How Is A Lip Reduction Done?
Q: Does Dr. Eppley have experience with lip reduction procedures (making lips smaller instead of fuller? How is the surgery done and how successful is it?
A: The number of requests for lip augmentations exceeds the number for lip reductions by about 1000:1. Every request that I have ever had for a lip reduction is almost always in an ethnic patient, most commonly African-Americans although not exclusively so. I usually perform about six or eight cosmetic lip reductions per year, if you are counting lips and not patients. Lip reduction is done by removing a wedge of lip tissue at the junction of what is known as the wet-dry vermilion. This is a very distinct line of demarcation between your dry vermilion (pink part of the lip that is seen on the outside) and where the wet mucosa begins on the inside of your lip. That area is easy to see when you roll your lip outward. The dry vs wet part of the lip is quote obvious. This is where the incision line is placed most of the time. The actual part of the lip that is reduced is the dry vermilion. Usually about 5 to 7mms is removed in the central area of the lip and then it tapers outward towards the corner of the mouth. (commissure) The lip is then rolled back and closed so that the visible part is reduced and the scar remains behind in a more inconspicuous area. The key in lip reduction is not to overdo it or remove too much. There is no way to put back lip tissue. One can always remove more later if quite not enough has been removed.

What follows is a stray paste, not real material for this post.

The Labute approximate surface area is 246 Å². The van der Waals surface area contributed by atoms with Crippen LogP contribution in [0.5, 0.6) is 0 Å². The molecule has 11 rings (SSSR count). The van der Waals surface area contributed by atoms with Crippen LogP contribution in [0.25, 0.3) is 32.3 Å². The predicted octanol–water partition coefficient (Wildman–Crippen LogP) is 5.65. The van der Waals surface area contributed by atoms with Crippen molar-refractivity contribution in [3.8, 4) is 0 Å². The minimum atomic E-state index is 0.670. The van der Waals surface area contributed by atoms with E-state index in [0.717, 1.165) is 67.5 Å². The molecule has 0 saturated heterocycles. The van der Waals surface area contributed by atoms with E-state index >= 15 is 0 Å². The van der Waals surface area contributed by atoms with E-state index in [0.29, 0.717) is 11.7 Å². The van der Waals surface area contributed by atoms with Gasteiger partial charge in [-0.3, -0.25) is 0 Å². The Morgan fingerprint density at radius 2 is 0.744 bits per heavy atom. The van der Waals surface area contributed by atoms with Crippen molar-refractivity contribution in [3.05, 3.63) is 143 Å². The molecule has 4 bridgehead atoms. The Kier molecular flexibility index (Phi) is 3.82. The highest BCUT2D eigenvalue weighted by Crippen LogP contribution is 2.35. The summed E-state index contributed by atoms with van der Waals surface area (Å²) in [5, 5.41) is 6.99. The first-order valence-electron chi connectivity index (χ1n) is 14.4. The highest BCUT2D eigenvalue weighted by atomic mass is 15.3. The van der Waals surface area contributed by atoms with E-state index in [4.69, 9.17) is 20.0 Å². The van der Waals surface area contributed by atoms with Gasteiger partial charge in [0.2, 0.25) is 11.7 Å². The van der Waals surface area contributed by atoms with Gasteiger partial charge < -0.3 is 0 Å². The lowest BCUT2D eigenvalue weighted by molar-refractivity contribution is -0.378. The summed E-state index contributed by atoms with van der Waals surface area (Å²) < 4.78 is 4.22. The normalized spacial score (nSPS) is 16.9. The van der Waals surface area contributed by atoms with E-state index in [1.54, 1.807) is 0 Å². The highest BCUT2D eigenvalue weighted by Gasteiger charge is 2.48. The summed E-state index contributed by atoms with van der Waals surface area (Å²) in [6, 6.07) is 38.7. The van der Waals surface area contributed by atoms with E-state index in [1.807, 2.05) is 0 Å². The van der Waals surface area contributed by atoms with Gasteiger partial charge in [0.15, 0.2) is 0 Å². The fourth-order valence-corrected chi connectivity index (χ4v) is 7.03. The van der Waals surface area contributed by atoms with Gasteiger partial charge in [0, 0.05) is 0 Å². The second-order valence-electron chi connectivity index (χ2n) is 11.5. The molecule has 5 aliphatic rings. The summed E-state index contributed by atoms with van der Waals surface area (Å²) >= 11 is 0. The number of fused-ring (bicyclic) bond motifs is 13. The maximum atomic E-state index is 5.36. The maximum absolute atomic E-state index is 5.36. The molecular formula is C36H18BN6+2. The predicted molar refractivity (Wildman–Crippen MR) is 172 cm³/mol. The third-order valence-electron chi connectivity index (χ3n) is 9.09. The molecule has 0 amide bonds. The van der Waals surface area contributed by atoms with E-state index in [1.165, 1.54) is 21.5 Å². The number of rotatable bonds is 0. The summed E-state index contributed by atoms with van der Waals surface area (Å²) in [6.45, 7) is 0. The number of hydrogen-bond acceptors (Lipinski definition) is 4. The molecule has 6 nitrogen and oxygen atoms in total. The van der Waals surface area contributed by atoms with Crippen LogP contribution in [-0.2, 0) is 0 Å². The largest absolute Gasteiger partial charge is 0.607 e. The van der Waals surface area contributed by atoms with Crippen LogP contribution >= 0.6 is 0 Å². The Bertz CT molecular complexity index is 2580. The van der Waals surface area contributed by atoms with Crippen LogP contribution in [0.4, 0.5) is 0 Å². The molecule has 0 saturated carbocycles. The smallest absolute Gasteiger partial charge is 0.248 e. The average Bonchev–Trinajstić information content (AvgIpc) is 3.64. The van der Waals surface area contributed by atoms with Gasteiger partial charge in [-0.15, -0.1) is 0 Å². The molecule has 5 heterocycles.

Dr. Barry Eppley
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